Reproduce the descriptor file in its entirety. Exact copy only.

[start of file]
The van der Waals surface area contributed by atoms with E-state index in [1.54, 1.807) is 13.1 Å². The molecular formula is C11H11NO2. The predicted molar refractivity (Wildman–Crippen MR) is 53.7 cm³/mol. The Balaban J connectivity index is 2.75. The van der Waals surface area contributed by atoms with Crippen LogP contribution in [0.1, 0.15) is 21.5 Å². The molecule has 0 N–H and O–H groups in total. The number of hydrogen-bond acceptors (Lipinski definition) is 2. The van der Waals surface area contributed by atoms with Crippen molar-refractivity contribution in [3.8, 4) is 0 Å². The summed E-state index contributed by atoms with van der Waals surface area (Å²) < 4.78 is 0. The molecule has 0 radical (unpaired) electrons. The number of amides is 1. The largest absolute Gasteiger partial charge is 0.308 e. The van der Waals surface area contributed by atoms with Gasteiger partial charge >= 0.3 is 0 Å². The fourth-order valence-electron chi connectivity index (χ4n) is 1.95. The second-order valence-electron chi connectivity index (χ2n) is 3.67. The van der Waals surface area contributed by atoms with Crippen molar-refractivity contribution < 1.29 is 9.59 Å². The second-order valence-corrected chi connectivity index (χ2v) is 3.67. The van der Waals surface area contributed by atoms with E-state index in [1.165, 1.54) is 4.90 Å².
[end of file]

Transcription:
The van der Waals surface area contributed by atoms with E-state index in [1.54, 1.807) is 13.1 Å². The molecular formula is C11H11NO2. The predicted molar refractivity (Wildman–Crippen MR) is 53.7 cm³/mol. The Balaban J connectivity index is 2.75. The van der Waals surface area contributed by atoms with Crippen LogP contribution in [0.1, 0.15) is 21.5 Å². The molecule has 0 N–H and O–H groups in total. The number of hydrogen-bond acceptors (Lipinski definition) is 2. The van der Waals surface area contributed by atoms with Crippen molar-refractivity contribution in [3.8, 4) is 0 Å². The summed E-state index contributed by atoms with van der Waals surface area (Å²) < 4.78 is 0. The molecule has 0 radical (unpaired) electrons. The number of amides is 1. The largest absolute Gasteiger partial charge is 0.308 e. The van der Waals surface area contributed by atoms with Gasteiger partial charge >= 0.3 is 0 Å². The fourth-order valence-electron chi connectivity index (χ4n) is 1.95. The second-order valence-electron chi connectivity index (χ2n) is 3.67. The van der Waals surface area contributed by atoms with Crippen molar-refractivity contribution < 1.29 is 9.59 Å². The second-order valence-corrected chi connectivity index (χ2v) is 3.67. The van der Waals surface area contributed by atoms with E-state index in [1.165, 1.54) is 4.90 Å².